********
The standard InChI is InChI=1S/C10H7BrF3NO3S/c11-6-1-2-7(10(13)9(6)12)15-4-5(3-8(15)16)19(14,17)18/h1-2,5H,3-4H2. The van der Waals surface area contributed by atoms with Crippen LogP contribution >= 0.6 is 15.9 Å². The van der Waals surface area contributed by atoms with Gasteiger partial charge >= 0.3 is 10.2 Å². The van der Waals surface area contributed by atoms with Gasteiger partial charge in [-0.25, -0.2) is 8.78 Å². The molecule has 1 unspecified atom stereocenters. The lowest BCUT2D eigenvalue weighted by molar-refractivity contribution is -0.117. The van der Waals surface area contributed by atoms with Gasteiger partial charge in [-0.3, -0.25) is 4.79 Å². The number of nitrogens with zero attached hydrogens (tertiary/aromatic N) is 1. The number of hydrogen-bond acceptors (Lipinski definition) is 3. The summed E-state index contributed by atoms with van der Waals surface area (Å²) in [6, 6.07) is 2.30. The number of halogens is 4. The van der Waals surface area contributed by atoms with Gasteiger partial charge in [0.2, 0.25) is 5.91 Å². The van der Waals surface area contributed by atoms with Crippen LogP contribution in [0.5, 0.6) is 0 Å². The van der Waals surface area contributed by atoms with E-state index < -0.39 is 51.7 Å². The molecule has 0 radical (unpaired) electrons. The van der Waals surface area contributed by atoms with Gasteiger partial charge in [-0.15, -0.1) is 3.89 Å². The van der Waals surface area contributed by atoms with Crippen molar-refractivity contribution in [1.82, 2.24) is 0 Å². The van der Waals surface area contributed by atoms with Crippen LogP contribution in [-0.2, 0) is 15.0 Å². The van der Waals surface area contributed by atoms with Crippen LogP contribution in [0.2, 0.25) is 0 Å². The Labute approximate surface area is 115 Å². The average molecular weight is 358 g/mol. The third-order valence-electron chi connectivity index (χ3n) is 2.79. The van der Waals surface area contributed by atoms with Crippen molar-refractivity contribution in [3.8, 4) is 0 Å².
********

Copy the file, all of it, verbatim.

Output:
The standard InChI is InChI=1S/C10H7BrF3NO3S/c11-6-1-2-7(10(13)9(6)12)15-4-5(3-8(15)16)19(14,17)18/h1-2,5H,3-4H2. The van der Waals surface area contributed by atoms with Crippen LogP contribution >= 0.6 is 15.9 Å². The van der Waals surface area contributed by atoms with Gasteiger partial charge >= 0.3 is 10.2 Å². The van der Waals surface area contributed by atoms with Gasteiger partial charge in [-0.25, -0.2) is 8.78 Å². The molecule has 1 unspecified atom stereocenters. The lowest BCUT2D eigenvalue weighted by molar-refractivity contribution is -0.117. The van der Waals surface area contributed by atoms with Gasteiger partial charge in [-0.3, -0.25) is 4.79 Å². The number of nitrogens with zero attached hydrogens (tertiary/aromatic N) is 1. The number of hydrogen-bond acceptors (Lipinski definition) is 3. The summed E-state index contributed by atoms with van der Waals surface area (Å²) in [6, 6.07) is 2.30. The number of halogens is 4. The van der Waals surface area contributed by atoms with Gasteiger partial charge in [0.2, 0.25) is 5.91 Å². The van der Waals surface area contributed by atoms with Crippen LogP contribution in [0.5, 0.6) is 0 Å². The van der Waals surface area contributed by atoms with E-state index < -0.39 is 51.7 Å². The molecule has 0 radical (unpaired) electrons. The van der Waals surface area contributed by atoms with Gasteiger partial charge in [-0.15, -0.1) is 3.89 Å². The van der Waals surface area contributed by atoms with Crippen molar-refractivity contribution in [1.82, 2.24) is 0 Å². The van der Waals surface area contributed by atoms with Crippen LogP contribution in [-0.2, 0) is 15.0 Å². The van der Waals surface area contributed by atoms with Crippen LogP contribution in [0.2, 0.25) is 0 Å². The Labute approximate surface area is 115 Å². The average molecular weight is 358 g/mol. The third-order valence-electron chi connectivity index (χ3n) is 2.79. The van der Waals surface area contributed by atoms with Crippen molar-refractivity contribution in [3.8, 4) is 0 Å².